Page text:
Commercial Property Valuations
Valuetec has the experience to confidently undertake the valuation of numerous commercial property types which require a specialised level of expertise:
- Shopping centres
- Industrial & Warehousing
- Offices & office parks
- Farms, game lodges and agricultural holdings
- Specialised properties – hospitals, churches, schools, casinos, hotels and guest houses
- Petrol filling stations
- Townships, potential Townships and development projects
- Golf estates
- Vacant land
Commercial properties generate income and therefore generally require the utilisation of a detailed discounted cash flow analysis or the first years income capitalisation method (capitalisation of income approach) when performing a valuation. These methods are described in more detail:
Capitalisation of Income approach: Apply gross open market rentals to the accommodation and then deduct normal landlord outgoings and a management fee to arrive at a net annual income figure. This sum is then capitalised in perpetuity at an appropriate yield.
Discounted Cash Flow Analysis: Project income for a 10 year period (assuming a 10 year cash flow is utilised depending on the expiry dates of the lease agreements in place) based on existing contractual leases, from which forecasted expenses are deducted yearly to arrive at the net annual incomes, which the sum of, are discounted to present value. To the sum of these discounted yearly net incomes, is added the residual sale value, which is the anticipated selling price of the property at the commencement of year 11, also discounted to present value.
Definitions of Important Terms:
- Discounted Cash Flow (DCF) Analyses A financial modelling technique based on explicit assumptions regarding the prospective cash flow to a property. As an accepted methodology within the income approach to valuation, DCF analysis involves the projection of a series of periodic cash flows to an operating property. To this projected cash flow series, an appropriate, market-derived discount rate is applied to establish an indication of the present value of the income stream associated with the property. Periodic cash flow is typically estimated as gross income less vacancy and collection losses and less operating expenses/outgoings. The series of periodic net operating incomes, along with an estimate of the reversionary value, anticipated at the end of the projection period, is then discounted.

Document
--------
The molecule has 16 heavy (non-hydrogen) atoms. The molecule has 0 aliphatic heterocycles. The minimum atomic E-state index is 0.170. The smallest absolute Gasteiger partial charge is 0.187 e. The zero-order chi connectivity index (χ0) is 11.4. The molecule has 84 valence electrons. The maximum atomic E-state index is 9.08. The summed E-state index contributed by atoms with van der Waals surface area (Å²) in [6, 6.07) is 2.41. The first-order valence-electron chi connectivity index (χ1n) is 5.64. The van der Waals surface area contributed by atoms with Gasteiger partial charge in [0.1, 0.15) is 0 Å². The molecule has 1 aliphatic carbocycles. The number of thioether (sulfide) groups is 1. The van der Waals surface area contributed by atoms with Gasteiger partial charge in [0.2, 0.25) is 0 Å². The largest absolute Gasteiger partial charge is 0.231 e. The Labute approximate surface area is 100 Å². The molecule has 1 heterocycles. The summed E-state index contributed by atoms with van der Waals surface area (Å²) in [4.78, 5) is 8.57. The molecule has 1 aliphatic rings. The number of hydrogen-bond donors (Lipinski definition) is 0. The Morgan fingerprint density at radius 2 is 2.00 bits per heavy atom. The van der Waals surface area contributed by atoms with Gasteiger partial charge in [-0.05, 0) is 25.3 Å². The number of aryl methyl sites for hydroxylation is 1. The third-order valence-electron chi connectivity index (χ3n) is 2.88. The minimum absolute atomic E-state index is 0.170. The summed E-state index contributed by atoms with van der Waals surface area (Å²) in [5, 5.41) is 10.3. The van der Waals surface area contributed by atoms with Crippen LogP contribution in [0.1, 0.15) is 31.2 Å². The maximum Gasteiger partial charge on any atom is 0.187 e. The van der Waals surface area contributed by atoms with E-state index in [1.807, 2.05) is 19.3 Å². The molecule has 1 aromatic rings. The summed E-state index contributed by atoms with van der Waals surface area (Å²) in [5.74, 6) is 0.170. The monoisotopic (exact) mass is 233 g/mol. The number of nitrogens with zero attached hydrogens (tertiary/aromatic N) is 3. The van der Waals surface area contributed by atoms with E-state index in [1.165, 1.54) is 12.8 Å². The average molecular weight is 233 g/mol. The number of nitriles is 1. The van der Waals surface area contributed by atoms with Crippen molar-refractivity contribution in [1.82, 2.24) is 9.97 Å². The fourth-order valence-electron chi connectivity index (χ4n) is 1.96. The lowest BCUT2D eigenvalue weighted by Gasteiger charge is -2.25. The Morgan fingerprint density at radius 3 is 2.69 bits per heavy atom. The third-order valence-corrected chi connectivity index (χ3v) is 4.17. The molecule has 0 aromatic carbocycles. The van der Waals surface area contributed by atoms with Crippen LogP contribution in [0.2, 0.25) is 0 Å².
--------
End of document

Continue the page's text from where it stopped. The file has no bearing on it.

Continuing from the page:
- Discount Rate The rate used to express an expected future cash stream in present value terms. In most instances, the discount rate is equal to the hurdle rate (capitalisation rate of a property plus the expected constant growth rate of its cash flow in perpetuity). Or: The minimum total return (income yield plus expected capital appreciation) required by potential investors to induce them to invest in a property. This is also known as the required rate. Theoretically, it should reflect the opportunity cost of capital, i.e. the rate of return the capital can earn if put to other uses having similar risk.
- Capitalisation Rate (“cap rate”) The divisor utilised to convert income into a value. The interest rate or yield at which the annual net income from an investment is capitalised to ascertain its capital value at a given date. The capitalisation rate is formulated to capture current market conditions and it should embody perceived long-term growth.
- Reversionary Rate The capitalisation rate used to convert income, into an indication of the anticipated value or Residual Sale Value of the property at the end of the holding period.
- Gross Market Rental The estimated amount for which a property, or space within a property, should lease on the date of valuation between a willing lessor and a willing lessee on appropriate terms in an arm’s-length transaction, after proper marketing wherein the parties had each acted knowledgeably, prudently and without compulsion. “Gross” means the rental quoted represents all the monies payable, including all operating costs recovered by the landlord (if any), but excluding VAT and the tenants own electricity and water charges.
- Highest and Best Use The highest and best use identifies the most profitable, competitive use to which a property can be put, and may be defined as: The reasonably probable and legal use of an asset, which is physically possible, appropriately supported, financially feasible and that results in the highest and best value of the asset being valued. The highest and best use identifies the most profitable, competitive use to which a property can be put. Like value, highest and best use is a market driven concept, which may be defined as the reasonably probable and legal use of vacant land, or an improved property, which is physically possible, appropriately supported, financially feasible, and that results in the highest land value.